Being a big fan of horror movies since the days of Texas Chainsaw Massacre and Children of the Corn, I was excited with the idea. A few of my more level-headed (and frankly, wimpy) co-workers, wanted to make sure no one died in the tents. ”You’re NEMO's PR director, think of what this could do to our image, let alone the camping industry?!” So, I made the request, but it was never confirmed. After seeing the trailer and the way the tents were returned, I’m afraid it was denied.

The movie is set and filmed in New Hampshire (our fair state) and will be submitted to film festivals soon. Check out the trailer and let us know what you think. I’ll tell ya, I get goose bumps every time I watch it.


Friday, October 30, 2009

The Mystery Continues

Number 8 - Nike Runner, sized 8.5

If you don't know what this means, read my earlier post first: Agony of Defeet


Wednesday, October 28, 2009

Beach Cleanup this Friday

NEMO's monthly beach cleanup at Jenness Beach is this Friday, October 30. We expect to be there at low tide (around 2 pm), but please email if you're interested in coming. The upside to the chilly fall weather is no crowds, free parking, and good surf at the beach... what more could you ask for?? Bring your surfboards for a post-pickup session.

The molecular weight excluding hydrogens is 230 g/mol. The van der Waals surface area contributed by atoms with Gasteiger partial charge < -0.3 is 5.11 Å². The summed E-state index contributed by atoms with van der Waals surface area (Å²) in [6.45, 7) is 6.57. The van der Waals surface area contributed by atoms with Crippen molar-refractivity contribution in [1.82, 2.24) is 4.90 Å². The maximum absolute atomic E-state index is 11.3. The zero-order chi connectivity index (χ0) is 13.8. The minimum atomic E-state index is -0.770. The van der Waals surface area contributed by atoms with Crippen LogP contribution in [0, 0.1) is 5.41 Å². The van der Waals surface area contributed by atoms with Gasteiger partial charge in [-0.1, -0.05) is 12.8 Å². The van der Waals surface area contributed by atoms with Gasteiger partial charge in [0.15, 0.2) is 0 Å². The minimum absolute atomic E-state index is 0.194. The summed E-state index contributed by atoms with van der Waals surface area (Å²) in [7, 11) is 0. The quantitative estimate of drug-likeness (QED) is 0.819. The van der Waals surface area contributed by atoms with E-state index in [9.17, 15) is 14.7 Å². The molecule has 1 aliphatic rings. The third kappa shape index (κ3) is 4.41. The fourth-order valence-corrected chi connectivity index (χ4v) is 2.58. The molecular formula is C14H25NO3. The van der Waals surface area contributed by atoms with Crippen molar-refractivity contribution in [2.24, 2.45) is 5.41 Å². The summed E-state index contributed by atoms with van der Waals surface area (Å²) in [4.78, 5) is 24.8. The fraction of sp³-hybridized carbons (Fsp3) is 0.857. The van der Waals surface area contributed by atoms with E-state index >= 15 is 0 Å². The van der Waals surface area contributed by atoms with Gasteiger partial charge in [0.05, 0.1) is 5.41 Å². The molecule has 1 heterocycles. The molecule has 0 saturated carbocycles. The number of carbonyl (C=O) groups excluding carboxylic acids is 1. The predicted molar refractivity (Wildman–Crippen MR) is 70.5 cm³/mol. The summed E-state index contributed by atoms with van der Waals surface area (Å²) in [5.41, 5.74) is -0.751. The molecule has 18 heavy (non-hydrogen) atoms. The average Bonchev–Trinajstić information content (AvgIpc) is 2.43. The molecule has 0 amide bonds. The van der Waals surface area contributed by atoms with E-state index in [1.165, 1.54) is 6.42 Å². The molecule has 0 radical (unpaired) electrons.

Dogs, costumes, and lots of helping hands are welcome!


Monday, October 26, 2009

Old School in Scotland

We had an email come into Customer Service over the weekend from Kevin who brought sexy back with his Hypno EX at the Cairnforms in mid October 2009. Home to five of the six highest mountains in Scotland, the Cairnforms are a massive plateau of granite known for its ancient forests and often variable weather.

Kevin and Co. camped out at 4200 feet on the summit of Ben Macdui (Mack-doo-ee), not to be confused with Ben Macdhui in South Africa. Since the production of Hypno EX in 2005 was limited, we're always excited to hear from some of the proud owners and their many adventures.


Thursday, October 22, 2009

Newfoundland T'railway Adventures

A couple weeks ago, our buddies Dale and Steve embarked on an 8-day journey to Newfoundland to ride the T'railway. The T'Railway is the railbed of the historic Newfoundland Railway that stretches from Port aux Basques in the west to St. John's in the east. Abandoned in 1988, the trail is more or less in a state of disrepair and is, at best, considered impassable to anything on two wheels because of its Appalachian Trail-like terrain. Enter Dale and Steve in their 3000 mile roundtrip journey. Read about the entire trip here on ADVrider...

View Larger Map

Almost exactly one year after I read the article about the T'railway on Newfoundland in the September/October issue of Road Runner Magazine, my buddy Dale and I were finalizing plans to make the trip ourselves. Our plan seemed pretty straight forward - 8 days total - 2 to get there, 3 to ride the T'Railway, 1 to ride back across the island, and 2 back home. The article suggested that 3-4 days was a good duration for completing the ride and figured sure, we can ride a bit faster, a bit longer, and do it in the shorter "3". This would also mean 500+ mile days back to back getting there and getting home. Well, we nearly did it...